10 Shocking Things You Didn’t Know About Queen Elizabeth II

Queen Elizabeth II has ruled England for over 70 years beating Queen Victoria’s 63 years of reign. During that time, she became a national symbol of strength and integrity. Her reign also represented something more significant: the maintenance of the United Kingdom under a constitutional monarchy in one of the most diverse countries in the world.

She was famous and loved even when her popularity almost plummeted because she didn’t address the death of Princess Diana; she regained the people’s hearts with her grace. Her supporters adored her and even kept keen on her diet. There was a time when garlic and onion were trending because Queen Elizabeth II prohibited them at the palace. After all, members of the Royal family had to do a lot of talking, and those spices caused bad breath. Her Majesty’s life was reverenced and celebrated through her reign.

Everyone knows that Queen Elizabeth II is the longest-reigning monarch in Britain and a celebrated historical figure. But did you know all of these facts? Here are 10 shocking facts you didn’t know about Queen Elizabeth II.

1. Queen Elizabeth II participated in World War II


Once her father’s brother, King Edward VIII, abdicated the throne, her father, King George VI, who was once the Duke of York, became the king. From then on, Queen Elizabeth II became the heir to the throne. She was taking on public duties, and during World War II, she served in the Auxiliary Territorial Service(ATS), the branch of the British army formed for women. At the ATS, Queen Elizabeth II trained as a lorry driver and mechanic.

2. Queen Elizabeth’s husband was never regarded as King, and they were related

Queen Elizabeth II was married to Philip Mountbatten when she was 23 years old, and their marriage lasted for 73 years as Philip died in April 2021. Philip Mountbatten was a Prince of Greece and Denmark and met Queen Elizabeth II as a child. He and Queen Elizabeth II were related through Queen Victoria as third cousins. Prince Philip was the great-great-grandson of Queen Victoria through his maternal side, and Queen Elizabeth II was associated with the same queen through her father, King George VI, the father. The latter was a great-grandson of Queen Victoria.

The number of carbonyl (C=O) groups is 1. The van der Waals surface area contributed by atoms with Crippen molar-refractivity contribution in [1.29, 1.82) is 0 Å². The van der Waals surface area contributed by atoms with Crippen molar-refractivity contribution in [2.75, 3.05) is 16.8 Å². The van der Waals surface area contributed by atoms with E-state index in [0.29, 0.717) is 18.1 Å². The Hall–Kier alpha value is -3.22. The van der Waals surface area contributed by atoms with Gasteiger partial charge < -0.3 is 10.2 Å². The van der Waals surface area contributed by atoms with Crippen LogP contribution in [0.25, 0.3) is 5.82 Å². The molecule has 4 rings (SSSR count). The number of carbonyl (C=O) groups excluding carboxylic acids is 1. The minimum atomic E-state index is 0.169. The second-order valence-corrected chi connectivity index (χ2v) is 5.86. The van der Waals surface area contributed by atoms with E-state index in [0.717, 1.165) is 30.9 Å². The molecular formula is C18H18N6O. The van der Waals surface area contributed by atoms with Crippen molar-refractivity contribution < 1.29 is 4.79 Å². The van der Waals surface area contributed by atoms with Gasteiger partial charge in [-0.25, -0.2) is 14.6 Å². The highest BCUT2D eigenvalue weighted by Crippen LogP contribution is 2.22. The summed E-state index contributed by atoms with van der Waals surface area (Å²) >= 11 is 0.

Prince Philip was never regarded as a king as he would have outranked Queen Elizabeth II. Together, they conceived four children: Charles III; Anne, Princess Royal; Prince Andrew, Duke of York; and Prince Edward, Earl of Wessex. Prince Andrew has been known as her Majesty’s favourite child.

3. Queen Elizabeth II became a queen at 25 years old

When Queen Elizabeth’s father died in February 1952, she became the queen at 25. That was when the Commonwealth countries were just seven; South Africa, United Kingdom, Pakistan, Canada, New Zealand, Australia and Sri Lanka. On her death at 96 years old, the commonwealth countries are now 54, including the United Kingdom and Nigeria. Queen Elizabeth II was the monarch of the United States and 14 countries under the Commonwealth.

4. Queen Elizabeth II had two birthdays

Each year, the queen had two birthdays. Like every monarch since King George II back in 1748 who wanted to celebrate his birthday when it was warm and bright enough for outdoor occasions, Queen Elizabeth II also chose another birthday outside her actual date – the 21st of April.

Her Majesty initially chose the second Thursday of June, which was her father’s actual birthday but later changed it to the second Saturday of June after seven years in power. This day is popularly known as the Troop of Colours.

5. Queen Elizabeth II wasn’t born in a hospital

Rarely said, but Queen Elizabeth II wasn’t born in a hospital, nor was she born with natural means. Her Majesty was born in a townhouse in Mayfair, London, via caesarean, and she was the first child of the Duke and Duchess of York – who later became King George VI and Queen Mother. Though Queen Elizabeth II was named Elizabeth Alexandra Mary, she was nicknamed Lilibet by her grandfather King George V, who picked up the name from the queen as a toddler who couldn’t pronounce her name.

6. Queen Elizabeth II became a queen because of a scandal

Remember how the queen’s father, King George VI, became a king because his brother, King George VIII, abdicated the throne? Yeah, that was the scandal that removed King George VIII’s family from the line of succession and was transferred to King George Vi. King George VIII abdicated the throne because the woman he had chosen to marry, Wallis Simpson, was a divorcee and wouldn’t have been allowed to be the queen. He had to choose between the woman he loved and the throne – the choice he made thereof was obvious.